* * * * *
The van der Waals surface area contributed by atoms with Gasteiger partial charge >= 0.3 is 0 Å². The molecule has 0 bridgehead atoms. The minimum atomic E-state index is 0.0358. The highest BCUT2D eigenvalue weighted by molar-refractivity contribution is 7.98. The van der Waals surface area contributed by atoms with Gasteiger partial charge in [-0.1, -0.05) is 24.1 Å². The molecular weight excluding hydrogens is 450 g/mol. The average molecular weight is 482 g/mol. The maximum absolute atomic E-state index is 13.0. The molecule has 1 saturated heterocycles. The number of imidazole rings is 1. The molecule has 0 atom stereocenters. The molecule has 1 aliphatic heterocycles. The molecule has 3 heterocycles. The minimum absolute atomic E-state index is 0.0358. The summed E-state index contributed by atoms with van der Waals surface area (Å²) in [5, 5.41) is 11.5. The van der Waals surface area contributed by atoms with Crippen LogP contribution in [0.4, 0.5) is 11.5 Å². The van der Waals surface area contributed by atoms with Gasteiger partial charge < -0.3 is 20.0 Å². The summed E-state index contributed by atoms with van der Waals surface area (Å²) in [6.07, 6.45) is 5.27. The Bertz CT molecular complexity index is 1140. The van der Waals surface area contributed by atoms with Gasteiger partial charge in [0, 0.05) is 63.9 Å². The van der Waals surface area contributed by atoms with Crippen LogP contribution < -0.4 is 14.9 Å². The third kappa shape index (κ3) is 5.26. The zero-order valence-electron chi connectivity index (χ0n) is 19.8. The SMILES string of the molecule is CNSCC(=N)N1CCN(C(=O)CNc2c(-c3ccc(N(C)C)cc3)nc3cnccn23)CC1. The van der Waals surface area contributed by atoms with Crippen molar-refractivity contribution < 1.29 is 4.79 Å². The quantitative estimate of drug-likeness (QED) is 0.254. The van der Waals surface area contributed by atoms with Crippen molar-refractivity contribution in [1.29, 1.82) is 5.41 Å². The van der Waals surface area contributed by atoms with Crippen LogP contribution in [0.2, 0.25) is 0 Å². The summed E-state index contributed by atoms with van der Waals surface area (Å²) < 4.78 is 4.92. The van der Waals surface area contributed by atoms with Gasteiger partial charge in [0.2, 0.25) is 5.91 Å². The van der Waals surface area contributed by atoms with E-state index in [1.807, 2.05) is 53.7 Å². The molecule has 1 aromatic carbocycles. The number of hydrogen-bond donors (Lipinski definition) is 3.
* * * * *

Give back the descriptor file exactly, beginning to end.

The van der Waals surface area contributed by atoms with Gasteiger partial charge >= 0.3 is 0 Å². The molecule has 0 bridgehead atoms. The minimum atomic E-state index is 0.0358. The highest BCUT2D eigenvalue weighted by molar-refractivity contribution is 7.98. The van der Waals surface area contributed by atoms with Gasteiger partial charge in [-0.1, -0.05) is 24.1 Å². The molecular weight excluding hydrogens is 450 g/mol. The average molecular weight is 482 g/mol. The maximum absolute atomic E-state index is 13.0. The molecule has 1 saturated heterocycles. The number of imidazole rings is 1. The molecule has 0 atom stereocenters. The molecule has 1 aliphatic heterocycles. The molecule has 3 heterocycles. The minimum absolute atomic E-state index is 0.0358. The summed E-state index contributed by atoms with van der Waals surface area (Å²) in [5, 5.41) is 11.5. The van der Waals surface area contributed by atoms with Crippen LogP contribution in [0.4, 0.5) is 11.5 Å². The van der Waals surface area contributed by atoms with Gasteiger partial charge < -0.3 is 20.0 Å². The summed E-state index contributed by atoms with van der Waals surface area (Å²) in [6.07, 6.45) is 5.27. The Bertz CT molecular complexity index is 1140. The van der Waals surface area contributed by atoms with Gasteiger partial charge in [0, 0.05) is 63.9 Å². The van der Waals surface area contributed by atoms with Crippen LogP contribution < -0.4 is 14.9 Å². The third kappa shape index (κ3) is 5.26. The zero-order valence-electron chi connectivity index (χ0n) is 19.8. The SMILES string of the molecule is CNSCC(=N)N1CCN(C(=O)CNc2c(-c3ccc(N(C)C)cc3)nc3cnccn23)CC1. The van der Waals surface area contributed by atoms with Crippen molar-refractivity contribution < 1.29 is 4.79 Å². The quantitative estimate of drug-likeness (QED) is 0.254. The van der Waals surface area contributed by atoms with Crippen molar-refractivity contribution in [1.29, 1.82) is 5.41 Å². The van der Waals surface area contributed by atoms with Crippen LogP contribution in [0.2, 0.25) is 0 Å². The summed E-state index contributed by atoms with van der Waals surface area (Å²) < 4.78 is 4.92. The van der Waals surface area contributed by atoms with Gasteiger partial charge in [0.2, 0.25) is 5.91 Å². The van der Waals surface area contributed by atoms with E-state index in [1.807, 2.05) is 53.7 Å². The molecule has 1 aromatic carbocycles. The number of hydrogen-bond donors (Lipinski definition) is 3.